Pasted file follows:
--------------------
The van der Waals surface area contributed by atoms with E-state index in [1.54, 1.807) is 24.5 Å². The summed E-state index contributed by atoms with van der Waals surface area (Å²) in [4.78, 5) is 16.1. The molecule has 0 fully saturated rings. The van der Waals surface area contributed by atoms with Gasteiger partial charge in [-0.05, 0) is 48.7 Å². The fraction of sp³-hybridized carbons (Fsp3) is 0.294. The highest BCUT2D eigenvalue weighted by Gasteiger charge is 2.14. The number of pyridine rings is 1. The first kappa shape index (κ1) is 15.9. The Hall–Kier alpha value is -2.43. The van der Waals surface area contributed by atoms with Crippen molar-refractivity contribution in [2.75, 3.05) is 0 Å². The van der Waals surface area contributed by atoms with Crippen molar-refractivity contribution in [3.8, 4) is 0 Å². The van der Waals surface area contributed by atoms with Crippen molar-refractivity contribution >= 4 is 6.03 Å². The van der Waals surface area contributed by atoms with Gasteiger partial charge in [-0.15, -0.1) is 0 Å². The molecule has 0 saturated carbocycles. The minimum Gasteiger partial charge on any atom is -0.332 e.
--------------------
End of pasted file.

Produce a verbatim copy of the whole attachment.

The van der Waals surface area contributed by atoms with E-state index in [1.54, 1.807) is 24.5 Å². The summed E-state index contributed by atoms with van der Waals surface area (Å²) in [4.78, 5) is 16.1. The molecule has 0 fully saturated rings. The van der Waals surface area contributed by atoms with Gasteiger partial charge in [-0.05, 0) is 48.7 Å². The fraction of sp³-hybridized carbons (Fsp3) is 0.294. The highest BCUT2D eigenvalue weighted by Gasteiger charge is 2.14. The number of pyridine rings is 1. The first kappa shape index (κ1) is 15.9. The Hall–Kier alpha value is -2.43. The van der Waals surface area contributed by atoms with Crippen molar-refractivity contribution in [2.75, 3.05) is 0 Å². The van der Waals surface area contributed by atoms with Crippen molar-refractivity contribution in [3.8, 4) is 0 Å². The van der Waals surface area contributed by atoms with Crippen molar-refractivity contribution >= 4 is 6.03 Å². The van der Waals surface area contributed by atoms with Gasteiger partial charge in [-0.15, -0.1) is 0 Å². The molecule has 0 saturated carbocycles. The minimum Gasteiger partial charge on any atom is -0.332 e.